Technology to manage antibiotic dosing requirements, including vancomycin, has improved and streamlined our dosing process. OSUMC uses an interactive antimicrobial stewardship Web site to educate pharmacy staff on antibiotic dose volume. Simply entering the dose, the levels, and any adjustments to regimens as appropriate ensures the correct drug and dose are ordered. Establishing the duration of therapy, however, can be variable and is somewhat difficult to quantify. The use of hospital MRSA and vancomycin guidelines are useful as a general guide, but because each patient reacts somewhat differently to treatment, quantifying optimum duration of therapy is complex and varies by patient.
One challenge encountered regularly is how to dose vancomycin in morbidly obese patients. The maximum dose described in the guidelines is two grams, and though experience has taught that the majority of these patients will require more, there are currently no definitive calculations to guide practitioners. Treating infection with alternatives to vancomycin, such as daptomycin and linezolid is also a complex task with obese patients. If ancillary testing must be performed—such as scanning or obtaining echocardiograms—size constraints imposed by the physical limits of the technology are oftentimes an issue; scanners have been designed to accommodate average-weight patients. An additional concern is that many obese patients are diabetic, and therefore have a higher risk of harm from MRSA infections than average-weight patients. Currently, an individualized, case-by-case process is used to create treatment plans for obese patients, but the development of dosing guidelines for this population and alternative scanning methods would be highly beneficial improvements.
Track Data and Report Outcomes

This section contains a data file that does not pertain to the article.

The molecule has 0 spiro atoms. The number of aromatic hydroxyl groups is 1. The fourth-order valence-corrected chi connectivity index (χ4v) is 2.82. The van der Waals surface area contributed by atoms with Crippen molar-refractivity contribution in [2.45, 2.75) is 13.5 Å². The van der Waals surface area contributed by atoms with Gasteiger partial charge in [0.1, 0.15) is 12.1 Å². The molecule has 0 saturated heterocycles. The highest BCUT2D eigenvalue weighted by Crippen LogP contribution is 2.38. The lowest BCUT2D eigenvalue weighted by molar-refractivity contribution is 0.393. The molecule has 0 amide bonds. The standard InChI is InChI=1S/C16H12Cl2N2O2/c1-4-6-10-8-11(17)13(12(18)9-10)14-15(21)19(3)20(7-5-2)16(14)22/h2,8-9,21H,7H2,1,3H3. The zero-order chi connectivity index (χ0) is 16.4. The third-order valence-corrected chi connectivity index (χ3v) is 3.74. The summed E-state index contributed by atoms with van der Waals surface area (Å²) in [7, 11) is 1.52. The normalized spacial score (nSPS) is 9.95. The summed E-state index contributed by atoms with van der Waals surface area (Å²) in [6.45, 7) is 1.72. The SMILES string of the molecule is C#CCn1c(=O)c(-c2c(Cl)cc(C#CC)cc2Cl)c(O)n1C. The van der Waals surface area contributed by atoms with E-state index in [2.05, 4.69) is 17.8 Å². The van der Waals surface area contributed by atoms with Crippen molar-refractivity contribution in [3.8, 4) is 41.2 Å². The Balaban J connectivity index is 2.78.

As with any successful health care management program, data and outcomes must be tracked regularly and reported to administration. Rates of S. aureus, MRSA, antimicrobial use, readmission rates, and clinical outcomes—such as length of stay, infection-related length of stay, and mortality—should be closely monitored. OSUMC employs a dedicated data manager and a facility-specific information warehouse containing patient data to evaluate outcomes. The ability to query data and generate reports allows antimicrobial stewardship program team members to communicate outcomes regularly and quickly. The ultimate goal of closely tracking data is to ensure patients have positive outcomes, but from an antimicrobial stewardship perspective, verifying that OSUMC is using antibiotics appropriately also is vital. Pharmacy manages processes, leads reduction efforts, tracks data, and reports outcomes daily; information on proper use is always reported back to administrators, fellow pharmacy staff, and physician colleagues.
Manage MRSA in the ER
It is common to receive MRSA-infected patients—usually involving the skin and soft tissue—in the ER for treatment. To accommodate and appropriately treat these patients, OSUMC uses an ER-specific antibiogram to track Staphylococcus rates, including MRSA. After the specific infection has been classified, the most appropriate drug for treatment is identified and tracked on the antibiogram.
Treating MRSA in the ER is challenging, as judgment calls are often required. For instance, if the patient has a MRSA abscess, should it be drained? When does an abscess require antibiotics? If antibiotics are required, an IV to PO switch must be incorporated into the care plan. Depending on the infection, the goal is to switch to PO therapy as soon as possible. However, for a patient who is bacteremic, IV therapy is the preferred treatment for the duration. Other patients—⎯especially patients with MRSA pneumonia, MRSA abscess, and cellulitis⎯—can be safely switched to PO, as long as they are given highly available antibiotics.
It is particularly prudent to employ an antibiogram specific to the ER. Capturing information on ER patients and deciding which antibiotics are best to treat them is vital to improving MRSA management. Accordingly, ER-specific antibiograms are quite useful, and help educate ER physicians in identifying pathogen prevalence and determining which antibiotics are effective.
As MRSA infection rates increase, pharmacy leaders likewise must increase efforts aimed at developing policies to identify, prevent, and treat this pathogen. Implementing rapid PCR assay technology can significantly decrease time to diagnosis, hospital lengths of stay, and costs related to treatment. At OSUMC, the combination of employing the rapid assay with improved vigilance, data tracking, and education has enhanced antimicrobial stewardship efforts, as well as patient safety.
Karri Bauer, PharmD, BCPS, is specialty practice pharmacist—infectious diseases at The Ohio State University Medical Center in Columbus, where she manages the antimicrobial stewardship program. Her professional interests include Staphylococcus aureus infections, multidrug-resistant Gram negative infections, and pharmacodynamics.